Classical composition and contemporary musical reference points collide in the work of C Duncan. Mike McGrath-Bryan speaks with the composer/performer ahead of his Cyprus Avenue show next week.
Independent music is full of stories of self-made musicians pursuing their muses in their own time and space, but very few of these trajectories wind up bisecting the worlds of classical and contemporary composition in the way that Glaswegian musician/composer C Duncan has. Debut album ‘Architect’ showcased Duncan’s way with compositional strokes and earned the songwriter a prestigious Mercury Prize nomination, no mean feat for someone so young at a time when the award’s role in star creation is up for debate. And it all stems from childhood fascination, though having a pair of classical musicians for parents certainly helped. “I have been interested in music since I was very young. At age six, I decided that I wanted to play the piano so my parents got me lessons. Shortly after that I wanted to sing so I wanted to sing so they got me lessons. Shortly after that I wanted to play the viola so my mum taught me… they were very accommodating! It was always me who wanted to learn music and they were never pushy at all, but would help out along the way. I was around classical music a lot as a child but my parents also listened to pop music, so from a young age I was very into both.”
What was the adjustment like from piano/viola to settling into the routine of playing with bands and their regular instrumentation, then? “Having only really performed alone, to myself, it was a fun experience to share it with others. I joined my first band when I was about thirteen as the guitarist and I have loved it since.”
Sophomore long-player ‘The Midnight Sun’ released in October of last year, bringing Duncan copious critical acclaim. Heading back out on the road for another leg of touring has prompted him to evaluate his relationship with his now-finished synth opera. “It’s a strange one. I was so wrapped up in it when I was recording it that I kind of lost touch with what it was about, especially when editing it, having listened to each track about a hundred times. I can honestly say now that I’m happy with it. It is a step up from my debut, and it works better as a whole, as well as being a much more personal album. With every song I write I keep (hopefully) progressing artistically, but ‘The Midnight Sun’ really sums up a time in my life.”
With artistic progress has come progress with the process of creation, and ‘The Midnight Sun’ was written with this experience freshly minted after his debut record. “I wrote a lot of the melodies and lyrics in the back of a van whilst touring the first album. I wanted to release it around a year after my debut so there were some time constraints, but this really focused me. After returning from tour I locked myself away in my studio for about 3 months to record it. I wanted this album to have a more distinct and overall sound than the first so I also limited myself to what instruments I would use, already knowing that I wanted to make a more electronic album. Having spent a year learning and recording the first record, I was a little more clued up this time around when it came to producing and mixing which really sped up the process.”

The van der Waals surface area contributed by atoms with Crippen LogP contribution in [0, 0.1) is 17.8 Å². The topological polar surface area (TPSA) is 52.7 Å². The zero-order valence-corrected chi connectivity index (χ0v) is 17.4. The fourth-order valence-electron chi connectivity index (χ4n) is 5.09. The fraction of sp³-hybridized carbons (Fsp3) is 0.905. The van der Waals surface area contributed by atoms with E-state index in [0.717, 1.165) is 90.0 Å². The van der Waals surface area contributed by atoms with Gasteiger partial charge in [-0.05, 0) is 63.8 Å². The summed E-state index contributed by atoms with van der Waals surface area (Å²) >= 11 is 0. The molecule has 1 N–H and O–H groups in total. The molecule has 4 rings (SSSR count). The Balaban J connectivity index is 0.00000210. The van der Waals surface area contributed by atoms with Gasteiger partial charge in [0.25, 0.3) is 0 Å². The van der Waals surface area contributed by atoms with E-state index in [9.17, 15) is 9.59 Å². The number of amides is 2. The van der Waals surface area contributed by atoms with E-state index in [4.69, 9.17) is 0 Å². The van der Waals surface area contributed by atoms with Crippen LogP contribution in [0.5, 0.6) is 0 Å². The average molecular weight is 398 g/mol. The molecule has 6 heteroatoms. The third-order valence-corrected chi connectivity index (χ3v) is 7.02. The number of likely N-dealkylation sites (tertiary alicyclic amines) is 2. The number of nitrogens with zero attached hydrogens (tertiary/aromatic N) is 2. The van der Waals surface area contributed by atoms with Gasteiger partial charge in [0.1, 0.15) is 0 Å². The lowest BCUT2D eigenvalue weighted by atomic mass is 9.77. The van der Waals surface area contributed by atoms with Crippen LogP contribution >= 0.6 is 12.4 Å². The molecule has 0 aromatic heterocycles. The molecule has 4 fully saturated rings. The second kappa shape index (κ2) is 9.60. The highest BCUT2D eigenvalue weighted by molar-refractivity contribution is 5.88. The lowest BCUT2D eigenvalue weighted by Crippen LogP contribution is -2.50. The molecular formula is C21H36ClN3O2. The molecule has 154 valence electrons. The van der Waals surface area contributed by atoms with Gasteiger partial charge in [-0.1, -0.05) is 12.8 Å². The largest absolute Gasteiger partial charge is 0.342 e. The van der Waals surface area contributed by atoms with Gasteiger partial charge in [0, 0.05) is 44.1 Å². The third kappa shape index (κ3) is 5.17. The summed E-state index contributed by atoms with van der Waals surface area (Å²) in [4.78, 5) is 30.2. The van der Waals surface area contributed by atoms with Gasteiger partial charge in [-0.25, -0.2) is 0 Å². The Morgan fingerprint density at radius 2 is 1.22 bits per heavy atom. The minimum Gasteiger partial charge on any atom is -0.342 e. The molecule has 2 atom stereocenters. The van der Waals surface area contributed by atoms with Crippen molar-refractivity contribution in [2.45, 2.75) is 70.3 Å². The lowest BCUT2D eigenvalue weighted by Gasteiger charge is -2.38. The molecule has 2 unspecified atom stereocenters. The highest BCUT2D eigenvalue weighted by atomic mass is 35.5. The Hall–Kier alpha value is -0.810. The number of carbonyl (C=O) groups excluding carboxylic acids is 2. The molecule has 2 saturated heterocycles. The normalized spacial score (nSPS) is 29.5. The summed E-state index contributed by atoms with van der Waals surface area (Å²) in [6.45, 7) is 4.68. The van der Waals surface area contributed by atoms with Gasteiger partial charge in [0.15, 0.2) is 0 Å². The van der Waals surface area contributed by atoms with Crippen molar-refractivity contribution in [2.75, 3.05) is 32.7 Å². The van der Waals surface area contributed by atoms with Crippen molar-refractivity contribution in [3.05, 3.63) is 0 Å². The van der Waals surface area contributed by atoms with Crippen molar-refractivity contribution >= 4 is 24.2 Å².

FatCat in Brighton have been releasing Duncan’s work, a vitally important label for independent music in the UK. Duncan has been on the roster for a few years, and is effusive about their work for him and his output. “They have been really wonderful. I have formed a real friendship with the owner and have been encouraged every step of the way to make the music that I want to make. As such an eclectic label there are very little boundaries as to what I can do musically which is really exciting for me as an artist. I’m sure they’d hate me for saying this but what makes them so cool is is that they are so uncool – they are excited about music that is interesting and genuine, not music that’s going to make them big bucks or one hit wonders.”
Duncan is playing Cork and Dublin next week, at Cyprus Avenue and Whelan’s respectively. The dates open his new UK tour, a thought which Duncan relishes at the outset. “I have only ever been to Dublin in Ireland, which I love, so I’m very excited to see more of the country, given that it’s so close to Scotland. It’s always exciting starting a new tour, and what a great place to begin! We are playing some songs from the new record which we haven’t performed to an audience yet so that’s also rather exciting.”
After the next few weeks, the vista is quite clear – the festival grind, and back to the studio to continue building momentum. “We are playing at a few festivals in Europe over summer. And I have started recording the third album so I’ll be spending the next few months locked away in my studio again! I’m also keen to get into screen printing this year, not that that has any relevance.”
As a parting shot, your writer can’t stifle his inherent, pop-conditioned curiosity regards the world of classical music and the conservatory education, and the question emerges: what’s it like to hear your work performed by a ensemble for the first time? “Absolutely amazing!! My first work that was properly performed was in my first year studying composition at conservatiore. Having spent months writing the notes and putting my all into it, it was exhilarating hearing it come to life. A feeling I’ll never forget.”
C Duncan plays Cyprus Avenue next Thursday at 8pm. Tickets from cyprusavenue.ie and the Old Oak.